The most straightforward strategy for improving SNR is to boost the magnetic field strength B_{0}, thereby increasing proton spin polarization. However, to our knowledge, there have not yet been any reports in the peer-reviewed literature of diffusion imaging of the living human brain at field strengths greater than 3T. Challenges to diffusion-weighted imaging at ultra-high field include T2 and T2* shortening, large chemical shifts, poorer field homogeneity, and increased susceptibility artifacts. The goal of this project was to develop specialized 7 Tesla single-shot spin EPI *q*-ball acquisition methods and investigate feasibility and performance in initial human studies.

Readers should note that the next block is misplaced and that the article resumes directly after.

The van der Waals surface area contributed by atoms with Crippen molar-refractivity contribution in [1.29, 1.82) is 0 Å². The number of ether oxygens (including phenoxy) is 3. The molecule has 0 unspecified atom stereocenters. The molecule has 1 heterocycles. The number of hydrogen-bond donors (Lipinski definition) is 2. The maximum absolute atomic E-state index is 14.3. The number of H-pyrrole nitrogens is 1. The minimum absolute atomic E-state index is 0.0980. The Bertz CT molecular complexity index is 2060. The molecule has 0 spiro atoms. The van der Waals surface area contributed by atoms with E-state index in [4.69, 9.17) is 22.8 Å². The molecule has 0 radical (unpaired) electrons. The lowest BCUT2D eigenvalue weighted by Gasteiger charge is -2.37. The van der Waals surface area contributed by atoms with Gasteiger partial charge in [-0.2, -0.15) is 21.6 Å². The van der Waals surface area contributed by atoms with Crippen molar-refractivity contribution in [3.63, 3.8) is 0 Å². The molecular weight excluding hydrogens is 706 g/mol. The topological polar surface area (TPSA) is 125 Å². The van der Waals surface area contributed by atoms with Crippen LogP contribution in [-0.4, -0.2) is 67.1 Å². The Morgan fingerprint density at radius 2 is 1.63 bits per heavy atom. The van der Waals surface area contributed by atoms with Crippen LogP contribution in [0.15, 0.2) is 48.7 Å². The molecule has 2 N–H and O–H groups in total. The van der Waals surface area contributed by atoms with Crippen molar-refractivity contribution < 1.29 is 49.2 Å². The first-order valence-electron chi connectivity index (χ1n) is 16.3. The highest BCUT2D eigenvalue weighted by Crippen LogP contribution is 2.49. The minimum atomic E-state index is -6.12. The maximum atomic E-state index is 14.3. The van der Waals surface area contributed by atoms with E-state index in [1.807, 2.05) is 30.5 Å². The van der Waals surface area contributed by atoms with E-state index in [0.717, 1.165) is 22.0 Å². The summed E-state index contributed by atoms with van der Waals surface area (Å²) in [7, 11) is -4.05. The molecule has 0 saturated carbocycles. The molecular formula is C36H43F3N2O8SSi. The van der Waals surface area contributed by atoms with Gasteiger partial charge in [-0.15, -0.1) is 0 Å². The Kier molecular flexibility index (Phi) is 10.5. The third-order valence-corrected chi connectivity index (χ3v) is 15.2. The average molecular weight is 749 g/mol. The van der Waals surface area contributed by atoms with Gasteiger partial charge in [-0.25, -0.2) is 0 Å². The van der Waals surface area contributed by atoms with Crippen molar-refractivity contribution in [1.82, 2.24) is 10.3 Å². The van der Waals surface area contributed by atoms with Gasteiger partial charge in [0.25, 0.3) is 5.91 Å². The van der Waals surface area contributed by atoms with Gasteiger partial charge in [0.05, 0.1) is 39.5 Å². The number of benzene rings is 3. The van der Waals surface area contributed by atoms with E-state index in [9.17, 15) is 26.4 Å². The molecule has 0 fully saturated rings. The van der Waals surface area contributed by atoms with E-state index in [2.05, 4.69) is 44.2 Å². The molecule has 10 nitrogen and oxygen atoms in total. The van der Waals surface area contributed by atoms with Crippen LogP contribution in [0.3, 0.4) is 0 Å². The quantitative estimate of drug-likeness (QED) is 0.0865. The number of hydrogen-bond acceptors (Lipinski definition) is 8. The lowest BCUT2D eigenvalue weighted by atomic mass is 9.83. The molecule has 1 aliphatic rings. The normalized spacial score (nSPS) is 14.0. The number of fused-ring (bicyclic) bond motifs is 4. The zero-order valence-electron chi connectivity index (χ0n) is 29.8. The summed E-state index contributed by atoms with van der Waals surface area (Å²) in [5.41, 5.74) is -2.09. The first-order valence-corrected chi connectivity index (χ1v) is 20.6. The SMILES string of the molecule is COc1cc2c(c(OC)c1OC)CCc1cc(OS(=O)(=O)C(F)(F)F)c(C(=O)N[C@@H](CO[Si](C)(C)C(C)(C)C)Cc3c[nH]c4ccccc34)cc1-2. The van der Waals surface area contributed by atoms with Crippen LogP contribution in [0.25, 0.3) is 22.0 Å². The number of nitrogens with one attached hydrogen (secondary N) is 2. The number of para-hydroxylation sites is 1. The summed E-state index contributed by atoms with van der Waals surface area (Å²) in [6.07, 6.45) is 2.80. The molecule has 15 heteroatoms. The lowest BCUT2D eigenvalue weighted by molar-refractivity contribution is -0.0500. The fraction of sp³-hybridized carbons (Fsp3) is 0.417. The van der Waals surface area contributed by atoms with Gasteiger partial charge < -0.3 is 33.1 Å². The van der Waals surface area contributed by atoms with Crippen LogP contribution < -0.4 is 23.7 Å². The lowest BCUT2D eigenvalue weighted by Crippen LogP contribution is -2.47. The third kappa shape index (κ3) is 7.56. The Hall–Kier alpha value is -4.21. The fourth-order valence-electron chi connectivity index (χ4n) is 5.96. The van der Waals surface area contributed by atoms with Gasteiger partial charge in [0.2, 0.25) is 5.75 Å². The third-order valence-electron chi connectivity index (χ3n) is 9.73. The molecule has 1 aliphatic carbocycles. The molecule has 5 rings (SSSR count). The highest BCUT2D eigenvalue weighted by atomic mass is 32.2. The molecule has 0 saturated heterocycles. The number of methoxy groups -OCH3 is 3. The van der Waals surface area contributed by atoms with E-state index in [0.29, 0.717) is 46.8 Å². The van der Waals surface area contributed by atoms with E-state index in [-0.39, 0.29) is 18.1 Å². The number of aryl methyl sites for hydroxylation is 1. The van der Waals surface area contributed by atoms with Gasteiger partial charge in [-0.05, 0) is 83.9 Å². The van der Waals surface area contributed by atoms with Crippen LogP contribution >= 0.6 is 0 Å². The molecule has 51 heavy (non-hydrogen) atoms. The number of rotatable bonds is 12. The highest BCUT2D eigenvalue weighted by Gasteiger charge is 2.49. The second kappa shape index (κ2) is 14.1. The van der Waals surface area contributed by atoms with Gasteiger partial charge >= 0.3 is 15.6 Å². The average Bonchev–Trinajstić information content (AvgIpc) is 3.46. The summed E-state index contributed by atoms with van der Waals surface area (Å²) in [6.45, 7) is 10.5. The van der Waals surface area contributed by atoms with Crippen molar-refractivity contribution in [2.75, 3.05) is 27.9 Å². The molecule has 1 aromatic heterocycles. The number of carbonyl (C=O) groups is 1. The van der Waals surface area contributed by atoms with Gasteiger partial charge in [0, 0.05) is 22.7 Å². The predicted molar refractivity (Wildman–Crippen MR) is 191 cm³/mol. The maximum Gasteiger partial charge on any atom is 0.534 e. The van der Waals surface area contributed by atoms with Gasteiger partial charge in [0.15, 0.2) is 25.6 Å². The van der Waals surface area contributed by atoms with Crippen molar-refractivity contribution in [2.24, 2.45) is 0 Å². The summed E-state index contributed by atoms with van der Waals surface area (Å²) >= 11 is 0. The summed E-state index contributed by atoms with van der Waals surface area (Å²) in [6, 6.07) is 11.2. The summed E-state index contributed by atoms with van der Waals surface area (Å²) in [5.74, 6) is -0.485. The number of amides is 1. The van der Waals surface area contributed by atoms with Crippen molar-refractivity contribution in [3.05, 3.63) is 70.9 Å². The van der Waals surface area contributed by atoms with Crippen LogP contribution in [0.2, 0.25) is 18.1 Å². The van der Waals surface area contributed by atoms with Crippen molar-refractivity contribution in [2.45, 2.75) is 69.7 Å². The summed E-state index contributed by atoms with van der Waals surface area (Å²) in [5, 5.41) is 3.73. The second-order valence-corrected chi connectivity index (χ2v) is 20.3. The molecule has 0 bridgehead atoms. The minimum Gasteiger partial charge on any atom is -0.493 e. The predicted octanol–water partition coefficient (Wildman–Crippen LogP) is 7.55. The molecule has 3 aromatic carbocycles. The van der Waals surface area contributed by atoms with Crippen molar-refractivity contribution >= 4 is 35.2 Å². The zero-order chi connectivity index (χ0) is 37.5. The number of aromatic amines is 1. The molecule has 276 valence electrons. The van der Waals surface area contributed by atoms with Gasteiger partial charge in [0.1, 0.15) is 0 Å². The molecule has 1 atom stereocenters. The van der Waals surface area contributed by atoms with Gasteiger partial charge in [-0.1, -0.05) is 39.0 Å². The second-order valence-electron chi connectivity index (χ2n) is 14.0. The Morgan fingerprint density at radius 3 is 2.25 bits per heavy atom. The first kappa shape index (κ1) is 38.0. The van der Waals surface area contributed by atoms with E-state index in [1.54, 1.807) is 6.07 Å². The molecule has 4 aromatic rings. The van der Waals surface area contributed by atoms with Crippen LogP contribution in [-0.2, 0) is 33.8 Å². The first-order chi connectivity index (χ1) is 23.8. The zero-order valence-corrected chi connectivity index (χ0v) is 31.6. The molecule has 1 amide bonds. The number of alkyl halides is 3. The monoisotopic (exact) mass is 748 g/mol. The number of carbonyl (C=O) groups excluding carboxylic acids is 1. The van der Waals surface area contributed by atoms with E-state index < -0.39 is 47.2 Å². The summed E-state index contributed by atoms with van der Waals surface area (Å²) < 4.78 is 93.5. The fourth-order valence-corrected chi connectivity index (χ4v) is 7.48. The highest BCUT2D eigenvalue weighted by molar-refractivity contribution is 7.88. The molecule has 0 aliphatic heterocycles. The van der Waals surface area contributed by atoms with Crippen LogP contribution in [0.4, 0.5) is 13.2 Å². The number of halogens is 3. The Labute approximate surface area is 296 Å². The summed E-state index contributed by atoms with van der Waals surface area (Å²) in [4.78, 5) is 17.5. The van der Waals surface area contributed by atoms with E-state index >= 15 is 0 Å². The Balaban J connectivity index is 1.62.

HARDI was performed on three healthy adult male volunteers, ages 26, 36 and 38 years, using a 3T Signa EXCITE scanner (GE Healthcare, Waukesha, WI) equipped with a commercial 8-channel phased array head receive coil (MRI Devices, Waukesha, WI). The volunteers also underwent HARDI on a 7T MR scanner (GE Healthcare, Waukesha, WI) equipped with a 30-cm volume excite coil and 8-channel phased array receiver (Nova Medical, Wilmington, MA). The imaging protocols were approved by the institutional review board at our medical center, and written informed consent was obtained from all participants. At both 3T and 7T, a multislice axial single-shot echoplanar spin-echo pulse sequence was employed for high angular resolution diffusion-weighted imaging. The 7T version of the sequence incorporated a custom-designed high-bandwidth fat saturation pulse for effective lipid suppression. Automated high-order shimming was performed prior to the diffusion-weighted acquisitions using a specialized multichannel B_{0} field map reconstruction that preserves phase information when combining signals from the different phased array coil elements [25]. Both the 3T and the 7T scanners were equipped with gradient coil sets that have maximum amplitudes of 40 mT/m and maximum slew rates of 150 T/m/s. At each field strength, conventional Stejskal-Tanner diffusion encoding was applied in each of two HARDI protocols, one with 36 diffusion directional measurements at *b*=3000 s·mm^{−2} (TR=5s; TE=89ms, NEX=1) and the other with 131 diffusion directional measurements at *b*=6000 s·mm^{−2} (TR=6s; TE=108ms, NEX=1). For both protocols, an additional acquisition without diffusion weighting at *b*=0 s·mm^{−2} was also obtained. Total scan time was 6 minutes 30 seconds for the 36-direction experiment and 26 minutes 40 seconds for the 131-direction experiment. For SNR calculation at 3T and at 7T, two identical 6-direction acquisitions were performed at *b*=3000 s·mm^{−2} and also at *b*=6000 s·mm^{−2} using the same sequence parameters as described above for the two HARDI protocols. In all cases, the diffusion-encoding directions were distributed uniformly over the surface of a sphere using electrostatic repulsion [26]. Parallel imaging of the diffusion-weighted data acquired with the 8-channel phased array head coils at 3T and at 7T was accomplished using the Array Spatial Sensitivity Encoding Technique (GE Healthcare, Waukesha, WI) with an acceleration factor of 2. For all acquisitions, spatial resolution was 2 mm in all 3 dimensions (FOV 256×256 mm, 128×128 matrix, 2-mm thick interleaved slices with no gap). For all acquisitions, the supratentorial brain from the vertex to below the level of the corpus callosum was covered with axial slices oriented along the plane passing through the anterior and posterior commissures.